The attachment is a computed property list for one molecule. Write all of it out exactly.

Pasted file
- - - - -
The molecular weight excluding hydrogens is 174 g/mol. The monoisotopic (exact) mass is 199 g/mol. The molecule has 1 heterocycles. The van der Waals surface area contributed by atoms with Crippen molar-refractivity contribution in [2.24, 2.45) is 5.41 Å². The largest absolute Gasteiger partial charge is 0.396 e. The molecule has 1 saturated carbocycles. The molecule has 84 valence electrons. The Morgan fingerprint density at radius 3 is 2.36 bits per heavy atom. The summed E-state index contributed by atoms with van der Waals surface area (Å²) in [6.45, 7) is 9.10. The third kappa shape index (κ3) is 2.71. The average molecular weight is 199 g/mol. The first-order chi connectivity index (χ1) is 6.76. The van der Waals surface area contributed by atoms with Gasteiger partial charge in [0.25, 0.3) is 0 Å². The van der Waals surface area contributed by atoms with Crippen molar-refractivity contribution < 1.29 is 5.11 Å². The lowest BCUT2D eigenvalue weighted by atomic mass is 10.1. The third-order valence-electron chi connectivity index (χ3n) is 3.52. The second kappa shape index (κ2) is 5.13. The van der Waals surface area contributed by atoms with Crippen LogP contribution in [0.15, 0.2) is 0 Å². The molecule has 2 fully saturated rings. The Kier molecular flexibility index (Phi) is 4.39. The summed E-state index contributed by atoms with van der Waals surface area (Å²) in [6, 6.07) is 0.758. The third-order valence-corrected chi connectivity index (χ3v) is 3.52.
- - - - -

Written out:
The molecular weight excluding hydrogens is 174 g/mol. The monoisotopic (exact) mass is 199 g/mol. The molecule has 1 heterocycles. The van der Waals surface area contributed by atoms with Crippen molar-refractivity contribution in [2.24, 2.45) is 5.41 Å². The largest absolute Gasteiger partial charge is 0.396 e. The molecule has 1 saturated carbocycles. The molecule has 84 valence electrons. The Morgan fingerprint density at radius 3 is 2.36 bits per heavy atom. The summed E-state index contributed by atoms with van der Waals surface area (Å²) in [6.45, 7) is 9.10. The third kappa shape index (κ3) is 2.71. The average molecular weight is 199 g/mol. The first-order chi connectivity index (χ1) is 6.76. The van der Waals surface area contributed by atoms with Gasteiger partial charge in [0.25, 0.3) is 0 Å². The van der Waals surface area contributed by atoms with Crippen molar-refractivity contribution < 1.29 is 5.11 Å². The lowest BCUT2D eigenvalue weighted by atomic mass is 10.1. The third-order valence-electron chi connectivity index (χ3n) is 3.52. The second kappa shape index (κ2) is 5.13. The van der Waals surface area contributed by atoms with Crippen LogP contribution in [0.15, 0.2) is 0 Å². The molecule has 2 fully saturated rings. The Kier molecular flexibility index (Phi) is 4.39. The summed E-state index contributed by atoms with van der Waals surface area (Å²) in [6, 6.07) is 0.758. The third-order valence-corrected chi connectivity index (χ3v) is 3.52.